My comment is actually spot on point. Let's review the discussion. Patrick writes that house prices will fall when interest rates rise, and Mark (and I) replied that historically there is almost no correlation between interest rates and house prices, and the little correlation that does exist is slightly positive (prices rise when rates rise, housing falls when rates fall). You replied with a hypothetical which I then said was basically impossible, and therefore shouldn't be considered when evaluating the future of the housing market.

296   FP   115/115 = 100% civil   2016 Dec 5, 4:09pm  ↑ like   ↓ dislike   quote   top   bottom   home   share  

joeyjojojunior says

You replied with a hypothetical which I then said was basically impossible,

No, this is not what you said initially. Only later you tried to change the subject.

297   FP   115/115 = 100% civil   2016 Dec 5, 4:13pm  ↑ like   ↓ dislike   quote   top   bottom   home   share  

My comment was on topic, because it is important to understand that there are several factors that influence house prices. You cannot take just one (in this case interest rates) and consider it in isolation.

298   joeyjojojunior   183/186 = 98% civil   2016 Dec 5, 4:17pm  ↑ like   ↓ dislike   quote   top   bottom   home   share  

My comment was on topic, because it is important to understand that there are several factors that influence house prices. You cannot take just one (in this case interest rates) and consider it in isolation

Well, we agree on something then!

299   joeyjojojunior   183/186 = 98% civil   2016 Dec 5, 4:18pm  ↑ like   ↓ dislike   quote   top   bottom   home   share  

"I'm just saying that it's amazing that common sense has never prevailed for the last 100 years of housing data history. You'd think if something was true, 100 years of data would be enough to show it."

This was my initial comment. Point being that it hasn't happened in 100 years, it's obviously not a very likely scenario.

300   FP   115/115 = 100% civil   2016 Dec 5, 4:21pm  ↑ like   ↓ dislike   quote   top   bottom   home   share  

When you admit that my original statement is correct (whether you believe that the hypothetical is possible or not is irrelevant), I'll explain to you how rates can rise faster than wages.

301   joeyjojojunior   183/186 = 98% civil   2016 Dec 5, 4:28pm  ↑ like   ↓ dislike   quote   top   bottom   home   share  

OK--like I said, I'm not playing games with you.

302   FP   115/115 = 100% civil   2016 Dec 5, 4:37pm  ↑ like   ↓ dislike   quote   top   bottom   home   share  

joeyjojojunior says

Well, we agree on something then!

But you are doing exactly the opposite with your historical reference!

303   FP   115/115 = 100% civil   2016 Dec 5, 4:44pm  ↑ like   ↓ dislike   quote   top   bottom   home   share  

joeyjojojunior says

OK--like I said, I'm not playing games with you.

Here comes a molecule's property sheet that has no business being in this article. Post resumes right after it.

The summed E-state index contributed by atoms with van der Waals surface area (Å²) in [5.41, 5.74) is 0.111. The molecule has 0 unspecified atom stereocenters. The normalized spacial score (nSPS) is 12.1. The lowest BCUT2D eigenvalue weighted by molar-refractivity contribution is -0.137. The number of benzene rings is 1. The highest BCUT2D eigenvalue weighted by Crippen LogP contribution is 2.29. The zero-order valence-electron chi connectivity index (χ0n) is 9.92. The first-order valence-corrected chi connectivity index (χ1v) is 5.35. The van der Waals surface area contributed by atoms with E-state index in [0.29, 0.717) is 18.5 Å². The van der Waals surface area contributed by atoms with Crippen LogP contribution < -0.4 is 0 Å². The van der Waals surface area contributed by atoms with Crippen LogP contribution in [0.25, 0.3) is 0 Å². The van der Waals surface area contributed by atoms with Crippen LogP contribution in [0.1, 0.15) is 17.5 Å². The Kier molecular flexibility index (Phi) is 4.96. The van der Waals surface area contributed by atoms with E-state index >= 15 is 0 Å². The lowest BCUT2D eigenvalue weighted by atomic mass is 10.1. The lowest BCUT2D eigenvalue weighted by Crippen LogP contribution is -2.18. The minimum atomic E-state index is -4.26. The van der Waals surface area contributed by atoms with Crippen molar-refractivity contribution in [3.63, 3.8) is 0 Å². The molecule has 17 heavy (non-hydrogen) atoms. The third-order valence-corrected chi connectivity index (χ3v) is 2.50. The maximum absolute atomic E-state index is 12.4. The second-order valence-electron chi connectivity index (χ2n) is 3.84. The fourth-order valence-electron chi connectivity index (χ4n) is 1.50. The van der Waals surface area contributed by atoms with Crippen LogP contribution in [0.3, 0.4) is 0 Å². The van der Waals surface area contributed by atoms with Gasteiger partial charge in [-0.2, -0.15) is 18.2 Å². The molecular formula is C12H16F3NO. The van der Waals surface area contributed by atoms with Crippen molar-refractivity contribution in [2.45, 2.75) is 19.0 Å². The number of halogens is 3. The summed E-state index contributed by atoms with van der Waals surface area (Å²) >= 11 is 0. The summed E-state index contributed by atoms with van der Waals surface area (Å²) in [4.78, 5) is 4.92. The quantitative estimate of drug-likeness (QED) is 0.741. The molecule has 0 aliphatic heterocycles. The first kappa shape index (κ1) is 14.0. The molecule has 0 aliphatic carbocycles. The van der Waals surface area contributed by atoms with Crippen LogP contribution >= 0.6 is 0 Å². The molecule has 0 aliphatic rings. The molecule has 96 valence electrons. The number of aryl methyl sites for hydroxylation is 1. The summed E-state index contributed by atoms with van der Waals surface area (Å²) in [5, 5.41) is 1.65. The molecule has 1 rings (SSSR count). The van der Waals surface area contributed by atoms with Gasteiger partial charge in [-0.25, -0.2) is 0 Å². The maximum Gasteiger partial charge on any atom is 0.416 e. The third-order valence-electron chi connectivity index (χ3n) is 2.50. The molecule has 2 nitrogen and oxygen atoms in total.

Not playing games. It's just that we need to go slowly with you, one step at a time.

First we define the problem, clearly and precisely. Then we address it.

304   joeyjojojunior   183/186 = 98% civil   2016 Dec 5, 7:10pm  ↑ like   ↓ dislike   quote   top   bottom   home   share  

"But you are doing exactly the opposite with your historical reference!"

Actually what I said was the effect of interest rates are outweighed by the effect of rising incomes. That the reason prices don't fall as rates rise is because rates don't rise in isolation. So, no, I posted pretty much the same ting

305   joeyjojojunior   183/186 = 98% civil   2016 Dec 5, 7:17pm  ↑ like   ↓ dislike   quote   top   bottom   home   share  

"First we define the problem, clearly and precisely. Then we address it."

What problem? There's a problem?

306   RealEstateIsBetterThanStocks   133/133 = 100% civil   2016 Dec 5, 8:54pm  ↑ like   ↓ dislike   quote   top   bottom   home   share  

here are a couple of charts with a different opinion. i don't really see a relationship between the two. i agree with joeyjunior, interest rate is only a small factor. income, inflation, housing policy and foreign investments combined is a bigger force.

http://www.forbes.com/sites/billconerly/2012/12/18/when-mortgage-rates-rise-will-home-prices-fall/#6c75eef77a97
http://www.bankrate.com/finance/mortgages/rising-rates-lower-house-prices.aspx

307   FP   115/115 = 100% civil   2016 Dec 6, 7:42am  ↑ like   ↓ dislike   quote   top   bottom   home   share  

joeyjojojunior says

"First we define the problem, clearly and precisely. Then we address it."

What problem? There's a problem?

I know it's confusing for you. That's why, as I said, we'll go slowly. For now focus on my first statement - is it correct, yes or no?
Then we move on to step 2.

308   joeyjojojunior   183/186 = 98% civil   2016 Dec 6, 7:48am  ↑ like   ↓ dislike   quote   top   bottom   home   share  

"I know it's confusing for you. That's why, as I said, we'll go slowly. For now focus on my first statement - is it correct, yes or no?
Then we move on to step 2."

The only confusing thing is your behavior. If you have a point, make it. The more you bob and weave, the more ridiculous you look.

I frankly don't care if you ever share your incorrect theories. I've demonstrated my point with data and supported it with the reason why. You've come up with a ridiculous hypothetical that you can't support. So forgive if I'm not waiting with bated breath for step 2.

309   FP   115/115 = 100% civil   2016 Dec 6, 8:10am  ↑ like   ↓ dislike   quote   top   bottom   home   share  

Mark D says

i don't really see a relationship between the two. i agree with joeyjunior, interest rate is only a small factor.

you understand that your second statement above does not follow from the first (observation), right?Mark D says

income, inflation, housing policy and foreign investments combined is a bigger force.

1. Why would income be a bigger force?? It has exactly the same, direct, effect on affordability as interest rates have.

2. What housing policy exactly do you have in mind, apart from rates?

3. After rates and incomes are already considered, the way inflation matters is to see how much of the income is diverted to other necessities like food, medical care, transportation to work, repayment of student loans.